When I went away on holidays in September, the Angelus changed. Before I left, the 60 seconds before the Six One news had been populated by slightly odd-looking characters staring blankly into the middle distance, as though they had recently been lobotomised by the Lord. On my return, these disturbing images had been replaced by nicely put together vignettes of Irish life: the young girl feeding swans with her grandparents; the street artist plying his trade. Only the bong remained the same: the Angelus bells continued to toll as they have done since RTé first broadcast.
Perhaps as a result of the change, the periodic debate as to whether the Angelus has any place in a modern society has reared its ugly head again. If the Angelus has changed, I'm afraid the arguments about its relevance haven't. The abolitionists argue that in a secularised, multi-cultural, tolerant world, handing over two minutes every day at 12pm and 6pm to celebrate one of Roman Catholicism's most cherished stories is an outrage. Where is the respect for the Jews and the Muslims?, some people ask. Why not a minute for the atheists?, others wonder, unbelievably.
On the pro-Angelus side, the arguments are just as predictable. Ireland is still a Catholic country, say the Angelas and Peters and Johns who want to keep the bells pealing. Despite the recent scandals in the church, most people still believe in God, still profess themselves to be Catholic: getting rid of the Angelus would be a form of unjustified political correctness, an insult to the beliefs and desires and traditions of the majority. And, in any case, where are all these Muslims and Jews who want to see Sharon Ní Bheoláin and Bryan Dobson a minute earlier every day? If they exist, they've been keeping very quiet.
I must confess that I side with these people, although not from a belief in the rights of majorities, still less from a religious point of view. In truth, religion has been so stripped from the new Angelus that it now plays the same role as Mario Rosenstock did in Glenroe – minor though not unimportant. Whatever the abolitionists say, the Angelus has been radically redesigned to take into account their reservations. Though the bells still toll, and their meaning is obvious, the Angelus – taken as a complete package – reflects Ireland and the people who live here more accurately and faithfully than it has ever done before.
These changes started some years ago, around the time that the Angelus proved it wasn't rude to stare. As well as the farmer who would break off from feeding his sheep to have a good squint at the sky, or the schoolteacher who would interrupt the eight times tables to peer expectantly out the window, we had images of immigrants in exactly the same kind of poses.
To go directly from the severely holy images of stained glass which had previously accompanied the ringing of the bells to this optimistic, inclusive depiction of the new Ireland was a brave move, I always thought, especially when the waves of immigration that accompanied the economic boom were making many people uncomfortable, and when there were some – TDs, columnists, populists of all sorts – who sought to exploit this discomfort for their own ends. The Angelus made its point quietly but effectively – immigration is a fact of Irish life, and immigrants are now a part of the fabric of our society.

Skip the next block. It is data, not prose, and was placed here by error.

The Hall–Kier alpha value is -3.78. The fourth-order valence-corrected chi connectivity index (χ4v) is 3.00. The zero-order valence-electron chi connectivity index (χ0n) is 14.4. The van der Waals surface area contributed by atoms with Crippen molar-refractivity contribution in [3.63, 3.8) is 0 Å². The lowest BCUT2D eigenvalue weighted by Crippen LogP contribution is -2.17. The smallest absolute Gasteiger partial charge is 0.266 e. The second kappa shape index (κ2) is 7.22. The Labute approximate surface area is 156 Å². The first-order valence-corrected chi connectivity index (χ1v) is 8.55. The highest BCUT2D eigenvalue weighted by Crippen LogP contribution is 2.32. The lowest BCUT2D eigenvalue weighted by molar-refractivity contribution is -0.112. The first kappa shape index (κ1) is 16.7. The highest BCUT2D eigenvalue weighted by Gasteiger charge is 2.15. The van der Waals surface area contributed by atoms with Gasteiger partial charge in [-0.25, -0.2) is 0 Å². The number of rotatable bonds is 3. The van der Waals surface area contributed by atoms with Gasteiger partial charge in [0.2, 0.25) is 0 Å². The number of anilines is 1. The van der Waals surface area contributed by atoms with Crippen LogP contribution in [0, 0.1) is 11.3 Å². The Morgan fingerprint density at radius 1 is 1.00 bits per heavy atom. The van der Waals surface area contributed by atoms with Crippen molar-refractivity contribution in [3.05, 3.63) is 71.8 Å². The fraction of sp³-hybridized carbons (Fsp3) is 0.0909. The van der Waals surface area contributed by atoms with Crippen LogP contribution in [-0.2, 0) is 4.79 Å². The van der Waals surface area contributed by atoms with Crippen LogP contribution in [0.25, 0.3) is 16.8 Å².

That message continues with this new Angelus, which reminds us that no matter how horrendous our problems, no matter how much our country has been ruined by the people who run it, no matter how pessimistic the outlook might be, Ireland is a community of individuals, of all ages, occupations, nationalities, shapes and sizes, with lives to lead and live, unmolested by the official narrative of doom and gloom. They are people who, despite all the difficulties, have the capacity to take pleasure in the simplest things – whether a job well done, an outing with their grandchildren, a well-drawn picture. They are the people who will ultimately get the country off its knees again.
What better time to broadcast that message of hope than six o'clock, just before our daily reminder of how we have been so badly let down by our bankers, our builders, our politicians and our bishops? Rather than trumpet a triumphalist Catholicism all over the airwaves, the Angelus these days offers us a reminder of our ordinary, unsung greatness and our resilience. Why would you want to put an end to that?
about face: the double standards in tigergate
According to what seem to be reliable sources, the reason we haven't seen Tiger Woods in public since his recent disgrace is because he is recovering from reconstructive surgery on his face. The injuries were inflicted on the night he crashed his car outside his Florida home last month, when he was assaulted by his wife Elin Nordegren, who used a golf club to do the damage. The irony of all that aside, is there not a huge double standard in operation here? Had Woods smashed Nordegren's face in, whatever the supposed provocation, he would have immediately been arrested and condemned around the world. And rightly so. But we are asked to sympathise with Nordegren, and even respect her, for what she has gone through and how she fought back. Most peculiar.